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The film Jaws based on the novel written by Peter Benchley , discuss the Director's techniques of raising tension.

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Introduction The film Jaws based on the novel written by Peter Benchley. The book is written about shark attacks that took place in 1916. The film however is set in Amity Island in America. The movie is an action/thriller and is about a shark nicknamed Jaws that swims the waters around Amity and kills lots of people. The film uses a lot of dramatic irony especially with the character Brody, who is a policeman originally from New York. He had come to Amity for a quiet easy job with the worst of crimes including children doing karate on a fence and parking issues. After the first attack Brody realised that it was a shark, but it was denied by the mayor because they needed money from tourists. This movie is for all ages above around 8 and for any gender. The movie includes a couple of gory scenes of which might not be suitable for smaller children. The director Steven Spielberg uses many techniques to build suspense and keep the watcher hooked. These include dramatic irony, quick changes between camera views, and point of view shots from under the water looking up at the shark's victims. Opening scene The opening scene starts with faint music and an over the shoulder view of the shark swimming through the weeds. ...read more.


Then the camera goes back to the beach where the boy is lying on the beach and everything is quiet. Then the camera flicks back to the girl frantically fighting and then she is submerged under the water. The scene ends like that and you are 99.9% sure she is dead but you still have the feeling she might be alive, making you want to watch on. Second Attack The second attack starts with a small boy coming out of the sea, and shows many other people at the seaside. You can hear the boy ask his mother if he can stay in the water for longer, his mother at first said he had stayed in long enough but said he could stay in ten more minutes. This raises suspense because we know there is a shark about. We then have a close up of Brody watching the sea nervously and everyone else oblivious to the danger. Spielberg then includes many people casually playing in the sea like normal but we all know that danger is coming. Suspense is built up dramatically while Brody was watching a woman swim, Brody could see something black coming from under the water, and the watcher looks in intensely, then to see a man wearing a black hat. The climax is dropped and we see the relief on Brody's face. ...read more.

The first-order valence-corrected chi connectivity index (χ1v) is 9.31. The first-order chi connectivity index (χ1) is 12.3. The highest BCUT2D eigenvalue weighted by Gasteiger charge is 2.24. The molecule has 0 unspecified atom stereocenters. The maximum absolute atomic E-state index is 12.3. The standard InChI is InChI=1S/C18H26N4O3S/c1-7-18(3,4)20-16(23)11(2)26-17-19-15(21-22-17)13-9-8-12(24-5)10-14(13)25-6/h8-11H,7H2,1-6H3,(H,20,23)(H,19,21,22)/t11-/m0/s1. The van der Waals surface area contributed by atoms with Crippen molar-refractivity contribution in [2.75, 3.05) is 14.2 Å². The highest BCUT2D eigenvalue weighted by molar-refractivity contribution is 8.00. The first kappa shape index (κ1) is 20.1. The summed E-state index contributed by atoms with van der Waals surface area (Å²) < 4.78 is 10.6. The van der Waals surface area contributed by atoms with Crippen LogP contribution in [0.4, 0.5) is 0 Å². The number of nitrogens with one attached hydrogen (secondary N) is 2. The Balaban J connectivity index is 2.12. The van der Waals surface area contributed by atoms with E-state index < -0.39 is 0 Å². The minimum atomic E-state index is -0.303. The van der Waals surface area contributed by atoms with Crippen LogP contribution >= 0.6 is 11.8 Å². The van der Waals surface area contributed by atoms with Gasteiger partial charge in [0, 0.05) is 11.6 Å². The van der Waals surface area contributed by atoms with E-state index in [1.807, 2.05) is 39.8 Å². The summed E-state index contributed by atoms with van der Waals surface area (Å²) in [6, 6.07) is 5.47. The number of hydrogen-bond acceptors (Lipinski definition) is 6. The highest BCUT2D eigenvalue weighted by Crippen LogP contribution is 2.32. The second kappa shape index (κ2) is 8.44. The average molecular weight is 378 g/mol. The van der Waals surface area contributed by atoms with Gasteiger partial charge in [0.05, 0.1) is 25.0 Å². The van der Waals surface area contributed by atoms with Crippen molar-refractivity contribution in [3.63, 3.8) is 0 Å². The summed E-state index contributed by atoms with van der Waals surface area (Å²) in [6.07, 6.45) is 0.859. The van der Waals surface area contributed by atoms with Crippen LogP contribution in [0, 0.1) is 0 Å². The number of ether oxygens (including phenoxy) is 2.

Brody had been responsible for the death of the second victim and now Jaws almost killed his Son. So Brody is linked to the shark almost every attack. Then towards the end of the film Brody, the shark catcher, and the geography expert were on a small boat far out at the sea where Jaws was toying with them. The fact that they were really defenceless like all of the other victims made the attack similar however now it is different because Jaws could not quite get them and they knew that Jaws is after them made the attack different. Conclusion I think that Jaws is a very successful film for its time because the effects of the shark and how realistic it looked. However my favourite method in the film is the use of camera shots. The use is very varied but very wisely used. My favourite shot was the under the water shot not showing the shark, I found this more scary and eerie only showing the victim's legs. The scariest moment was when the geography expert looked at a wrecked boat and looked at a hole in the boat, then suddenly a corpse floated towards the hole and we saw the corpse slowly emerge from the boat, but the best bit about that scene was how it made you jump! ...read more.

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